-Increased illness and death because of hotter summers.

-Decline in forest growth and agricultural crop production.

-Decline in revenue for the state's forest industry from the spread of pests and disease.

-Worsening water quality in streams and lakes, resulting in fish kills and loss of ecological diversity.

It's not a good sign when "analysis"-- either the Nature Conservancy's study &/or Mr. Bruggers' summary of it-- only includes benefits OR costs of any given scenario or policy proposal. Almost certainly, that's advocacy, not analysis.

Bruggers uses a quote from Sarah Lynn Cunningham, a leader of the Louisville Climate Action Network, an environmental group, to close things out:

“The good news is there's an easy way out — it's called green jobs and the green economy,” she added.

"An easy way out"? As if there would be no significant costs from a "green" economy? Again, not good...


Check out these videos by Tim Hawkins.

Of personal interest, I'd recommend "The Government Can".

I also got a big kick out of Homeschool Family-- and thoroughly enjoyed Sausage.

what happened to Baron Hill? OR Greg Garrison blows up Baron Hill

I remember talking to a Republican operative who said he recalled Baron Hill's speech on the floor of the Indiana legislature-- where he "switched" (publicly) from pro-life to pro-choice as a prelude to running for the U.S. House from the State House.

I don't know if the story is true or not, but it seems reasonable enough. Baron certainly claims to hold positions that he does not (including pro-life)-- and he seems quite malleable to political opportunities.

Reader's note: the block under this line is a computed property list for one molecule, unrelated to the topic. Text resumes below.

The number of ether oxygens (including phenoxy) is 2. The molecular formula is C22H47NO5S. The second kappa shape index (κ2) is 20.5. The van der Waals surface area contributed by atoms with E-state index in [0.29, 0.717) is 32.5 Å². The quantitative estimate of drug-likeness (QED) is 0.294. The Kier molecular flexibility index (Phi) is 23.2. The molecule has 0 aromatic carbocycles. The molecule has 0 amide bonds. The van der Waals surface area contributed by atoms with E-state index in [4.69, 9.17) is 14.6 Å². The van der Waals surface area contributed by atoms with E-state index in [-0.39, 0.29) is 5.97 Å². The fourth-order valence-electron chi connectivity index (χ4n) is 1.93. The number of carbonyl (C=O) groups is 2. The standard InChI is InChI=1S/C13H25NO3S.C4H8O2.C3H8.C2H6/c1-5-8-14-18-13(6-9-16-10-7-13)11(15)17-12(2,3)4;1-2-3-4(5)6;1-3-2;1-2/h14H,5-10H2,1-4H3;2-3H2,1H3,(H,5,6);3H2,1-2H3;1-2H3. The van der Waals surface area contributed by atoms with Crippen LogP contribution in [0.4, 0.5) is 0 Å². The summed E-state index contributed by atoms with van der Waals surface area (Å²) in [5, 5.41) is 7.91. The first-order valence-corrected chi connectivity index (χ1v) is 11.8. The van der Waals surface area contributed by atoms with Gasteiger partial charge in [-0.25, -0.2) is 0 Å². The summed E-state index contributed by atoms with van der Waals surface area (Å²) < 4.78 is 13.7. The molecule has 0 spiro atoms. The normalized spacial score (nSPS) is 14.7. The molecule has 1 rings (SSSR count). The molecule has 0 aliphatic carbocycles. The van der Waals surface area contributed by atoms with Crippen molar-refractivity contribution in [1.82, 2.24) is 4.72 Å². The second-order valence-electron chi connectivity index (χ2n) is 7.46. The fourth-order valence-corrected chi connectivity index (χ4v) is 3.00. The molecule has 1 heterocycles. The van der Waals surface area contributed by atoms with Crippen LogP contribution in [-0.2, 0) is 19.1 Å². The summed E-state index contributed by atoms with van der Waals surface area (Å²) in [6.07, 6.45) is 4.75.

Here's an eloquent piece by Greg Garrison, absolutely blowing up Baron (hat tip: Hoosier Pundit) with a few observations from "back in the day"-- the early days of Hill's run in the House:

Time was, Baron Hill was best known for his jump shot and tenacious defense when he was starting at guard in the heartland of basketball mania, the Hoosier state. He was successful in parlaying that notoriety, a good persona and “Blue Dog” political philosophy into a multi-term stint in the Congress, representing his home district, the 9th.

For about a year, I was on his schedule for a weekly radio interview on my daily show in Indianapolis, and the conversations were pretty even-keeled and we all thought, above-average radio. Then he disappeared. No explanation, just poof, gone. But what was evident in those days was that he was a pretty independent guy, conservative on public spending and possessed of a plain-talk style that fit well in his coal country district. That was then; this is now....

HP speculates that Baron's disappearance from Garrison's show coincided with the 2001 redistricting and the addition of Bloomington to the 9th Congressional District.

In any case, then Baron returned to the House in 2006-- and Garrison starts dropping bombs...

Gone were the old Midwestern values and all that plain talk, replaced with a remarkable and unmistakable ugly streak of wacko liberalism that has resulted in actions by the old point guard that put him closer to Karl Marx than to any Hoosier.